American Institute of Mining, Metallurgical, and Petroleum Engineers, Inc.
This paper was prepared for the Improved Oil Recovery Symposium of the Society of Petroleum Engineers of AIME, to be held in Tulsa, Okla., March 22–24, 1976. Permission to copy is restricted to an abstract of not more than 300 words. Illustrations may not be copied. The abstract should contain conspicuous acknowledgment of where and by whom the paper is presented. Publication elsewhere after publication in the JOURNAL paper is presented. Publication elsewhere after publication in the JOURNAL OF PETROLEUM TECHNOLOGY or the SOCIETY OF PETROLEUM ENGINEERS JOURNAL is usually granted upon request to the Editor of the appropriate journal provided agreement to give proper credit is made. provided agreement to give proper credit is made. Discussion of this paper is invited. Three copies of any discussion should be sent to the Society of Petroleum Engineers office. Such discussion may be presented at the above meeting and with the paper, may be considered for publication in one of the two SPE magazines.
With the development of the offshore reserves discovered around the world, a significant number and types of structures have evolved to exploit these reserves. Some of these structures are production facilities, others are storage facilities, some support facilities such as utility power generators, etc. Materials for power generators, etc. Materials for construction are both steel and concrete, and the accomplishments and designs for some of the North Sea structures, for example, are pretty impressive.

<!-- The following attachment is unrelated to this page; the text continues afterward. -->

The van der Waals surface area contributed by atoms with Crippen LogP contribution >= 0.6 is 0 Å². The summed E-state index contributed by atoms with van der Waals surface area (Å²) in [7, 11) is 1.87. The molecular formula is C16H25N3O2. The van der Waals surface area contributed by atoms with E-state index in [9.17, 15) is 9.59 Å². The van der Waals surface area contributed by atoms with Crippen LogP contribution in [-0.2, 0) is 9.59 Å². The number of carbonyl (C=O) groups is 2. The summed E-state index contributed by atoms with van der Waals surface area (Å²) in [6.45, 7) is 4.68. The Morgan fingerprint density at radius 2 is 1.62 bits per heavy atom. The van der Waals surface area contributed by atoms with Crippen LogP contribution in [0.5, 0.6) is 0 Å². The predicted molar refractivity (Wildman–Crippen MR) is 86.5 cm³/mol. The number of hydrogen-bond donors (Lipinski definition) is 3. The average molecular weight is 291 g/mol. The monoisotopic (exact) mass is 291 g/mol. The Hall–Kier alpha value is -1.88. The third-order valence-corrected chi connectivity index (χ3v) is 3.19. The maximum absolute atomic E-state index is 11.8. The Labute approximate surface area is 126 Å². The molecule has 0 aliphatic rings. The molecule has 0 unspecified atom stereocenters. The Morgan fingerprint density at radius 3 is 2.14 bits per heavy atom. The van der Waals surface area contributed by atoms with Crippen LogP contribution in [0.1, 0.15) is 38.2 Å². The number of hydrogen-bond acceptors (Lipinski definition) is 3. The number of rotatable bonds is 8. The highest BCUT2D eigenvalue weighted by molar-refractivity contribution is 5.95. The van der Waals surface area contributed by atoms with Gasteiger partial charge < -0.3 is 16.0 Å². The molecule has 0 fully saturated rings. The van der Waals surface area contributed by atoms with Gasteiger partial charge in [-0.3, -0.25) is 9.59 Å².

The case for the floating structure has just begun. The advantages it provides far outweigh the disadvantages in our estimation, and Global Marine Development Inc. has elected to develop a floating offshore LNG liquefaction facility, the hull of which will probably be constructed of prestressed concrete instead of steel as was planned in our first design efforts.
This paper describes some of the requirements, advantages, and problems of developing the floating problems of developing the floating LNG facility.
Innumerable discussions and many publications have pointed up the publications have pointed up the merits and problems involved with the development and exploitation of the hydrocarbon reserves found around the world. Being a pioneer in the offshore drilling industry and the first to drill in many of the areas of the world, we at the Global marine companies have been very concerned about the obvious, to us at least, energy shortage that is now upon us. For this reason we set about a serious undertaking — the development of a floating offshore facility that could treat, liquefy, store and transfer natural gas in the liquid state to carriers for transport to the markets of the world.
Our first efforts were aimed at providing a mobile facility that providing a mobile facility that could exploit the reserves that before were felt to be unfeasible because of depth of water, distance offshore or amount of estimated reserves. This facility could conceivably deplete a reserve, be modified to fulfill the requirements of a second reserve and move in, etc., etc.